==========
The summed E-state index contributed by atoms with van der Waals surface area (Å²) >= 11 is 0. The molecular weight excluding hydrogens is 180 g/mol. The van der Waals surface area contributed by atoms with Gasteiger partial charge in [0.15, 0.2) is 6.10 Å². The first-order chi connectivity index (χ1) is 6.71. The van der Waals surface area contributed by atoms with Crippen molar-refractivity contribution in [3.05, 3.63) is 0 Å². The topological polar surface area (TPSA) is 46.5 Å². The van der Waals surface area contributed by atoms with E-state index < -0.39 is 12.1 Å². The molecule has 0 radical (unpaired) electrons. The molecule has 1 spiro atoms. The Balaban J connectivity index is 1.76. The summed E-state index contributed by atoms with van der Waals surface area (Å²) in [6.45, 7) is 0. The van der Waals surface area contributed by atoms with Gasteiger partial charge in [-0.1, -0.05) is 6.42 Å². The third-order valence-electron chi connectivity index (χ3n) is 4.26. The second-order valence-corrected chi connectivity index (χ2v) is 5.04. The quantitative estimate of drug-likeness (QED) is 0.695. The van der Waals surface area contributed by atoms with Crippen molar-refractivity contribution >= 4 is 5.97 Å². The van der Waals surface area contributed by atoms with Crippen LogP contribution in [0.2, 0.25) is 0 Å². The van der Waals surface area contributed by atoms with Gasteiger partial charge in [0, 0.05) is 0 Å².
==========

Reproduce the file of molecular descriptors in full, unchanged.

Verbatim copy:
The summed E-state index contributed by atoms with van der Waals surface area (Å²) >= 11 is 0. The molecular weight excluding hydrogens is 180 g/mol. The van der Waals surface area contributed by atoms with Gasteiger partial charge in [0.15, 0.2) is 6.10 Å². The first-order chi connectivity index (χ1) is 6.71. The van der Waals surface area contributed by atoms with Crippen molar-refractivity contribution in [3.05, 3.63) is 0 Å². The topological polar surface area (TPSA) is 46.5 Å². The van der Waals surface area contributed by atoms with E-state index < -0.39 is 12.1 Å². The molecule has 0 radical (unpaired) electrons. The molecule has 1 spiro atoms. The Balaban J connectivity index is 1.76. The summed E-state index contributed by atoms with van der Waals surface area (Å²) in [6.45, 7) is 0. The van der Waals surface area contributed by atoms with Gasteiger partial charge in [-0.1, -0.05) is 6.42 Å². The third-order valence-electron chi connectivity index (χ3n) is 4.26. The second-order valence-corrected chi connectivity index (χ2v) is 5.04. The quantitative estimate of drug-likeness (QED) is 0.695. The van der Waals surface area contributed by atoms with Crippen molar-refractivity contribution >= 4 is 5.97 Å². The van der Waals surface area contributed by atoms with Crippen LogP contribution in [0.2, 0.25) is 0 Å². The van der Waals surface area contributed by atoms with Gasteiger partial charge in [0, 0.05) is 0 Å².